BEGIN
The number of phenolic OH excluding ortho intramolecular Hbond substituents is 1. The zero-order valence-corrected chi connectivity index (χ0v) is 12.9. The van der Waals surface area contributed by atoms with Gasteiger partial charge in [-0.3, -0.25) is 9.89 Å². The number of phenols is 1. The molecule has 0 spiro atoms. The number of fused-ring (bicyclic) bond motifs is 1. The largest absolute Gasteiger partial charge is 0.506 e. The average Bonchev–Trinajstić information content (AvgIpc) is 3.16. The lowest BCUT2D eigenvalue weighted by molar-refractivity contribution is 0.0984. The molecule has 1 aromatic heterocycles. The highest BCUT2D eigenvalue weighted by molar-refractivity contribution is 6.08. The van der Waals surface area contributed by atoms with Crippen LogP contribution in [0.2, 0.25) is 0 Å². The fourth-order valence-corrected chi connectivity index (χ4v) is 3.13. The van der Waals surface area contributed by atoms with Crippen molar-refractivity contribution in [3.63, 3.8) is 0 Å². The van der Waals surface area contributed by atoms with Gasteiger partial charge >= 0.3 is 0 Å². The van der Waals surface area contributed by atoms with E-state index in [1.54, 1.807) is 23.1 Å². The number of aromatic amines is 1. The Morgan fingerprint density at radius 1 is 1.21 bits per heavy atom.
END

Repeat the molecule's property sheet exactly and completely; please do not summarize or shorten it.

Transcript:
The number of phenolic OH excluding ortho intramolecular Hbond substituents is 1. The zero-order valence-corrected chi connectivity index (χ0v) is 12.9. The van der Waals surface area contributed by atoms with Gasteiger partial charge in [-0.3, -0.25) is 9.89 Å². The number of phenols is 1. The molecule has 0 spiro atoms. The number of fused-ring (bicyclic) bond motifs is 1. The largest absolute Gasteiger partial charge is 0.506 e. The average Bonchev–Trinajstić information content (AvgIpc) is 3.16. The lowest BCUT2D eigenvalue weighted by molar-refractivity contribution is 0.0984. The molecule has 1 aromatic heterocycles. The highest BCUT2D eigenvalue weighted by molar-refractivity contribution is 6.08. The van der Waals surface area contributed by atoms with Crippen LogP contribution in [0.2, 0.25) is 0 Å². The fourth-order valence-corrected chi connectivity index (χ4v) is 3.13. The van der Waals surface area contributed by atoms with Crippen molar-refractivity contribution in [3.63, 3.8) is 0 Å². The van der Waals surface area contributed by atoms with Gasteiger partial charge >= 0.3 is 0 Å². The van der Waals surface area contributed by atoms with E-state index in [1.54, 1.807) is 23.1 Å². The number of aromatic amines is 1. The Morgan fingerprint density at radius 1 is 1.21 bits per heavy atom.